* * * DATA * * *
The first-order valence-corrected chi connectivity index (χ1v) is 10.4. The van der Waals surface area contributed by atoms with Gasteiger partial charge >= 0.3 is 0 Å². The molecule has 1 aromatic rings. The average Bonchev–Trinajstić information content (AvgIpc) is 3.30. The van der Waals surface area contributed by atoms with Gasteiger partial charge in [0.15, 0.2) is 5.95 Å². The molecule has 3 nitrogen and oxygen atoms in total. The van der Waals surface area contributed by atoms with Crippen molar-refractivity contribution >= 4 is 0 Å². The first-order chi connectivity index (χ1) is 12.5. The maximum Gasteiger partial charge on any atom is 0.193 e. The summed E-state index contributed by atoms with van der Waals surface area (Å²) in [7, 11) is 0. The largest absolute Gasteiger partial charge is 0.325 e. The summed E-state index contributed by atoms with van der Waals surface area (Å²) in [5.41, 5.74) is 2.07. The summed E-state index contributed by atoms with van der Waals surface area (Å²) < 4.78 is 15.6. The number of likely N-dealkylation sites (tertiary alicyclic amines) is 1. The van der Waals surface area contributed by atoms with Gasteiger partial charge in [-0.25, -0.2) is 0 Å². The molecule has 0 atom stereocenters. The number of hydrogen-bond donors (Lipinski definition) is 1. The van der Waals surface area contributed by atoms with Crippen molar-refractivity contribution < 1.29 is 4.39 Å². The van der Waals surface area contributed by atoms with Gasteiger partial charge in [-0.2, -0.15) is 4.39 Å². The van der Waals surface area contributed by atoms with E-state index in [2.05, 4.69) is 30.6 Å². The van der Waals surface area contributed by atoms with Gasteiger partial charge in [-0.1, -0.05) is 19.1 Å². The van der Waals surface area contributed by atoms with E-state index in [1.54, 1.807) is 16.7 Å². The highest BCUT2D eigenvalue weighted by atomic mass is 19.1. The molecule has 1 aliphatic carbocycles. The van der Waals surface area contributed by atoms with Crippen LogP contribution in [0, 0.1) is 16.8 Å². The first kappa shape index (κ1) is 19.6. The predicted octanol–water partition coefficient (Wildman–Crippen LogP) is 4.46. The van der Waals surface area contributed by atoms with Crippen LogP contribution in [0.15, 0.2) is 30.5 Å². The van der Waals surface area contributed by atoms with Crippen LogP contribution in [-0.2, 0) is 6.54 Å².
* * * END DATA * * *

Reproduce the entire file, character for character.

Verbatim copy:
The first-order valence-corrected chi connectivity index (χ1v) is 10.4. The van der Waals surface area contributed by atoms with Gasteiger partial charge >= 0.3 is 0 Å². The molecule has 1 aromatic rings. The average Bonchev–Trinajstić information content (AvgIpc) is 3.30. The van der Waals surface area contributed by atoms with Gasteiger partial charge in [0.15, 0.2) is 5.95 Å². The molecule has 3 nitrogen and oxygen atoms in total. The van der Waals surface area contributed by atoms with Crippen molar-refractivity contribution >= 4 is 0 Å². The first-order chi connectivity index (χ1) is 12.5. The maximum Gasteiger partial charge on any atom is 0.193 e. The summed E-state index contributed by atoms with van der Waals surface area (Å²) in [7, 11) is 0. The largest absolute Gasteiger partial charge is 0.325 e. The summed E-state index contributed by atoms with van der Waals surface area (Å²) in [5.41, 5.74) is 2.07. The summed E-state index contributed by atoms with van der Waals surface area (Å²) < 4.78 is 15.6. The number of likely N-dealkylation sites (tertiary alicyclic amines) is 1. The van der Waals surface area contributed by atoms with Gasteiger partial charge in [-0.25, -0.2) is 0 Å². The molecule has 0 atom stereocenters. The number of hydrogen-bond donors (Lipinski definition) is 1. The van der Waals surface area contributed by atoms with Crippen molar-refractivity contribution < 1.29 is 4.39 Å². The van der Waals surface area contributed by atoms with Gasteiger partial charge in [-0.2, -0.15) is 4.39 Å². The van der Waals surface area contributed by atoms with E-state index in [2.05, 4.69) is 30.6 Å². The van der Waals surface area contributed by atoms with Gasteiger partial charge in [-0.1, -0.05) is 19.1 Å². The van der Waals surface area contributed by atoms with E-state index in [1.54, 1.807) is 16.7 Å². The highest BCUT2D eigenvalue weighted by atomic mass is 19.1. The molecule has 1 aliphatic carbocycles. The van der Waals surface area contributed by atoms with Crippen LogP contribution in [0, 0.1) is 16.8 Å². The first kappa shape index (κ1) is 19.6. The predicted octanol–water partition coefficient (Wildman–Crippen LogP) is 4.46. The van der Waals surface area contributed by atoms with Crippen LogP contribution in [0.15, 0.2) is 30.5 Å². The van der Waals surface area contributed by atoms with Crippen LogP contribution in [-0.2, 0) is 6.54 Å².